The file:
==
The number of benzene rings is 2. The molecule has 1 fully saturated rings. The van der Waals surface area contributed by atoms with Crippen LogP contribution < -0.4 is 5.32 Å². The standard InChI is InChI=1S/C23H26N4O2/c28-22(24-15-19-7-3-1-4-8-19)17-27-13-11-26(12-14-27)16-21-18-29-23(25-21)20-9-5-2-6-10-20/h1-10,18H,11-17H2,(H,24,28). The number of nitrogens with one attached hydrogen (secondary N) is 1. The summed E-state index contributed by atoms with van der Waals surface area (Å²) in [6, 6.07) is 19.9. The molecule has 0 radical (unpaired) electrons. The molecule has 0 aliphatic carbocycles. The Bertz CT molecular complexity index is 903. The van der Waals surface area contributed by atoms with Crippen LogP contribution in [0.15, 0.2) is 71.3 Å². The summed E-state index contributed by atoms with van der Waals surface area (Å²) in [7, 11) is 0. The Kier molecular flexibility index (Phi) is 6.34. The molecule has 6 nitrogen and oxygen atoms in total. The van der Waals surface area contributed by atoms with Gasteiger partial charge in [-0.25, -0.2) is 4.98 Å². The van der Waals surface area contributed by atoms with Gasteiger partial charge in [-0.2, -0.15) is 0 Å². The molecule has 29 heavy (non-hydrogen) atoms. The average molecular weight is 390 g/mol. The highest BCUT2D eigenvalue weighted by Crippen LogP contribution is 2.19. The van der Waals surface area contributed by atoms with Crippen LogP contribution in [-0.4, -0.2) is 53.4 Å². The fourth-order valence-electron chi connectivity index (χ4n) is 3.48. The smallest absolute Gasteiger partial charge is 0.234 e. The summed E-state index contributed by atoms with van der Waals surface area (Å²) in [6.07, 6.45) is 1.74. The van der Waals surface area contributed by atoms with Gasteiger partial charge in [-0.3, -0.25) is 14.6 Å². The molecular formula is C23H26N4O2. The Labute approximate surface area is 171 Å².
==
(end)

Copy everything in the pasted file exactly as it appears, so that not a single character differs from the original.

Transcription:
The number of benzene rings is 2. The molecule has 1 fully saturated rings. The van der Waals surface area contributed by atoms with Crippen LogP contribution < -0.4 is 5.32 Å². The standard InChI is InChI=1S/C23H26N4O2/c28-22(24-15-19-7-3-1-4-8-19)17-27-13-11-26(12-14-27)16-21-18-29-23(25-21)20-9-5-2-6-10-20/h1-10,18H,11-17H2,(H,24,28). The number of nitrogens with one attached hydrogen (secondary N) is 1. The summed E-state index contributed by atoms with van der Waals surface area (Å²) in [6, 6.07) is 19.9. The molecule has 0 radical (unpaired) electrons. The molecule has 0 aliphatic carbocycles. The Bertz CT molecular complexity index is 903. The van der Waals surface area contributed by atoms with Crippen LogP contribution in [0.15, 0.2) is 71.3 Å². The summed E-state index contributed by atoms with van der Waals surface area (Å²) in [7, 11) is 0. The Kier molecular flexibility index (Phi) is 6.34. The molecule has 6 nitrogen and oxygen atoms in total. The van der Waals surface area contributed by atoms with Gasteiger partial charge in [-0.25, -0.2) is 4.98 Å². The van der Waals surface area contributed by atoms with Gasteiger partial charge in [-0.2, -0.15) is 0 Å². The molecule has 29 heavy (non-hydrogen) atoms. The average molecular weight is 390 g/mol. The highest BCUT2D eigenvalue weighted by Crippen LogP contribution is 2.19. The van der Waals surface area contributed by atoms with Crippen LogP contribution in [-0.4, -0.2) is 53.4 Å². The fourth-order valence-electron chi connectivity index (χ4n) is 3.48. The smallest absolute Gasteiger partial charge is 0.234 e. The summed E-state index contributed by atoms with van der Waals surface area (Å²) in [6.07, 6.45) is 1.74. The van der Waals surface area contributed by atoms with Gasteiger partial charge in [-0.3, -0.25) is 14.6 Å². The molecular formula is C23H26N4O2. The Labute approximate surface area is 171 Å².